Counsel for Ms. Bridges did not refer to the retaliation defense in opening statement. Nor did Ms. Bridges refer explicitly to the retaliation defense during her trial testimony. Ms. Bridges did testify, however, that on September 22, 2009, and March 8, 2010, she filed written complaints with the D.C. Housing Authority concerning ongoing housing violations. Both written complaints were admitted into evidence. The trial court subsequently took judicial notice of the fact that the complaint in this case was filed by Mr. Clark on March 19, 2010.

Ms. Bridges requested that the jury be instructed about the retaliation defense. The trial court denied that request, concluding that Ms. Bridges had "waived" or "abandoned" the defense by failing to mention it in her opening statement or her trial testimony.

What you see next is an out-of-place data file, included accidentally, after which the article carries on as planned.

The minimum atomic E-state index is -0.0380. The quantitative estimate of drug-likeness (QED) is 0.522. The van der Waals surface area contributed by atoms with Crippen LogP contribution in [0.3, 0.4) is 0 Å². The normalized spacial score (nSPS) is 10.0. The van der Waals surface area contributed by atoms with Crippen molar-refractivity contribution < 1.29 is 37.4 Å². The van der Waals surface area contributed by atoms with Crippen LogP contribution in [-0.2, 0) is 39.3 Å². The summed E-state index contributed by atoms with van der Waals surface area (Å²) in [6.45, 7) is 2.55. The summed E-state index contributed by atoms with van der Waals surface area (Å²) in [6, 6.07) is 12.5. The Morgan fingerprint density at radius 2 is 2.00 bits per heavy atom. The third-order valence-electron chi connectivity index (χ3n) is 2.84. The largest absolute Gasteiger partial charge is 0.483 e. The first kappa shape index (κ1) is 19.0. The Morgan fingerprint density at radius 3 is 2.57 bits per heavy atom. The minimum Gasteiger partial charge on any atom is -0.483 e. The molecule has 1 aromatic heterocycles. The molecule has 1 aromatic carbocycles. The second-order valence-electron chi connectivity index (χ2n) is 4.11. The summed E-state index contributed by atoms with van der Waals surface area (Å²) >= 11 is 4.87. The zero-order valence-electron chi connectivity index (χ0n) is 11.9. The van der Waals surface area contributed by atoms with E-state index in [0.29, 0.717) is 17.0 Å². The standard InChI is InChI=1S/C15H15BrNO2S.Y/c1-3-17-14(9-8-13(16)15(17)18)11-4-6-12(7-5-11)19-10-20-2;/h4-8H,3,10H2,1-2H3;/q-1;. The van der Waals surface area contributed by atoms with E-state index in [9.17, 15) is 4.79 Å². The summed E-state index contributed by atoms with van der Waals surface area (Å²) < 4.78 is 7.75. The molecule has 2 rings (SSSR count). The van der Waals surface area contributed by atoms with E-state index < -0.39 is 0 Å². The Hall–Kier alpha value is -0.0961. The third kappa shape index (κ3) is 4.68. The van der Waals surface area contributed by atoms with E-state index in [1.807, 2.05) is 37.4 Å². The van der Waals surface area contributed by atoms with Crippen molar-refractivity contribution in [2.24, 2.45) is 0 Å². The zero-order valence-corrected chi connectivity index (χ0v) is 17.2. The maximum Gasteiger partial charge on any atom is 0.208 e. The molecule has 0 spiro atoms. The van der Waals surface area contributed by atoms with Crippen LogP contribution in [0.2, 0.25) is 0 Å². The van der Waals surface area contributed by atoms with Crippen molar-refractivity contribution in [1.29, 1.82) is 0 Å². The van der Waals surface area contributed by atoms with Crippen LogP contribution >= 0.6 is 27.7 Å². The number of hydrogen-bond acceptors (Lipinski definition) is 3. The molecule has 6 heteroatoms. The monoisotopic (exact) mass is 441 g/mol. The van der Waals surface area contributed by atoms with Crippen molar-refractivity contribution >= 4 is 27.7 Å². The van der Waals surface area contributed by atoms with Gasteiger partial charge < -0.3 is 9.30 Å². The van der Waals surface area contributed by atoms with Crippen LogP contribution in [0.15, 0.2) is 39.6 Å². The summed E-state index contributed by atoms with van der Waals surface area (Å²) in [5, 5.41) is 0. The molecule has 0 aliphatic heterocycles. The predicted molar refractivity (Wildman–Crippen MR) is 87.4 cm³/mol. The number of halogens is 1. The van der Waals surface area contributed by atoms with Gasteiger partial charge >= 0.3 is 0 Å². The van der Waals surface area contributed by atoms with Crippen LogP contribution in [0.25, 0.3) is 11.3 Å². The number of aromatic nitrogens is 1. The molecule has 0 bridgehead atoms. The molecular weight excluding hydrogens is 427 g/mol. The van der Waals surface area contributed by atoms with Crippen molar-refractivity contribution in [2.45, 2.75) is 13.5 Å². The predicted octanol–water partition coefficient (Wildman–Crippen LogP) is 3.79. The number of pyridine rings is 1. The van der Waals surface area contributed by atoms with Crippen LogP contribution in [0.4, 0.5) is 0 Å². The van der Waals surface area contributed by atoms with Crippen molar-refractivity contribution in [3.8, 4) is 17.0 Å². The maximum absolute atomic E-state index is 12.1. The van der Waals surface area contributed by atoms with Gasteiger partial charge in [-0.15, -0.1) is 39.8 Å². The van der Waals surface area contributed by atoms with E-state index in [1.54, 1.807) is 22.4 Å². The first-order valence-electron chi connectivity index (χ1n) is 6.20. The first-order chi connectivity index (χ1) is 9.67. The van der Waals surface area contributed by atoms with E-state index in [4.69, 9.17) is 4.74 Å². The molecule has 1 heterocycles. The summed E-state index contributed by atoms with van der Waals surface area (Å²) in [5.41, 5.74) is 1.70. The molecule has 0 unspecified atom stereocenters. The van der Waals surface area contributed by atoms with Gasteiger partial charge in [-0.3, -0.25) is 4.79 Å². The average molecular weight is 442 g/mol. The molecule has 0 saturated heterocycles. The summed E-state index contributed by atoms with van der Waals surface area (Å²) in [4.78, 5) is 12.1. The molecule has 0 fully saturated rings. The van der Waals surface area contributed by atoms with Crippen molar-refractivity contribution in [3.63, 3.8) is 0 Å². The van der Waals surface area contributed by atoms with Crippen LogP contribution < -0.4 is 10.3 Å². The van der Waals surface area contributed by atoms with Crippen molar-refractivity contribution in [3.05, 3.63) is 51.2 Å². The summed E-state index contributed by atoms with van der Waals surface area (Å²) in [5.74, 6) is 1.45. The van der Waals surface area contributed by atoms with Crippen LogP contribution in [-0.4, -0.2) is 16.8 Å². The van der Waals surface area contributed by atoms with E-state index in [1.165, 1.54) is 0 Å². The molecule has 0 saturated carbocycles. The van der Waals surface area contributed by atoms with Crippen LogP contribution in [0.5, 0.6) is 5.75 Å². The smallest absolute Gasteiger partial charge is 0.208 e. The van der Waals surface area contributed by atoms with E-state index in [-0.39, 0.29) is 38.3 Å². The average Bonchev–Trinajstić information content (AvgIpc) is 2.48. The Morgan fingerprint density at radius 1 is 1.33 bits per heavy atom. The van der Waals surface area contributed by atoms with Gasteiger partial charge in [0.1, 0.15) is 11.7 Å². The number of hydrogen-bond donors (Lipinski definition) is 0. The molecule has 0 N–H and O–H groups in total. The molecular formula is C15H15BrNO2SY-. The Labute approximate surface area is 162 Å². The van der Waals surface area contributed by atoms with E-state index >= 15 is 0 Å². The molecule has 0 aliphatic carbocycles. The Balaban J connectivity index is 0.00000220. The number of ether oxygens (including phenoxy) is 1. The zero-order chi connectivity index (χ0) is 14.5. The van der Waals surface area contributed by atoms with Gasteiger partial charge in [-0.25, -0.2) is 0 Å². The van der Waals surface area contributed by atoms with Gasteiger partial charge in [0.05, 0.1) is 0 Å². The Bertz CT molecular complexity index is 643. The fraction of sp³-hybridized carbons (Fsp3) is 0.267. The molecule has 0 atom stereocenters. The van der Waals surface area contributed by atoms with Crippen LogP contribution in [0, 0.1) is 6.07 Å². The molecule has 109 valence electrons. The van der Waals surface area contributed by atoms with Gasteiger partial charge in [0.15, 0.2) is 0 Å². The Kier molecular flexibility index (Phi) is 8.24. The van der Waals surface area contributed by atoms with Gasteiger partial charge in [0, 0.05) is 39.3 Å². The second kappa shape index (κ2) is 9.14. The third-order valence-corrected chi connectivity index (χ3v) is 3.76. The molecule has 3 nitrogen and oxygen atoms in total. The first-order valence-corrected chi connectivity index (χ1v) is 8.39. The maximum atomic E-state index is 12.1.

As a substantive matter, Ms. Bridges introduced sufficient evidence at trial to support her request that the jury be instructed about the retaliation defense. In order to trigger a presumption of retaliatory action, a tenant need only present some evidence that the tenant engaged in protected activity (e.g., reporting housing violations to D.C. authorities) within six months before the allegedly retaliatory action. D.C. Code § 42-3505.02 (b). As we have previously noted, Ms. Bridges introduced evidence at trial that she had complained in writing to government officials on September 22, 2009, and March 8, 2010. Both of those complaints were made within six months of March 19, 2010, the date on which Mr. Clark initiated this eviction action. Because Ms. Bridges introduced some evidence from which the jury could find that the presumption of retaliatory action was triggered, she was substantively entitled to have the jury instructed on the retaliation defense. See Gomez v. Independence Mgmt., 967 A.2d 1276, 1291 (D.C. 2009) ("[T]he statutory presumption relieves the tenants of the burden of establishing a prima facie case of retaliatory action."). See generally, e.g., East Capitol View Cmty. Dev. Corp. v. Robinson, 941 A.2d 1036, 1039 (D.C. 2008) (party entitled to defense instruction if "there was record evidence that could at least support such a claim").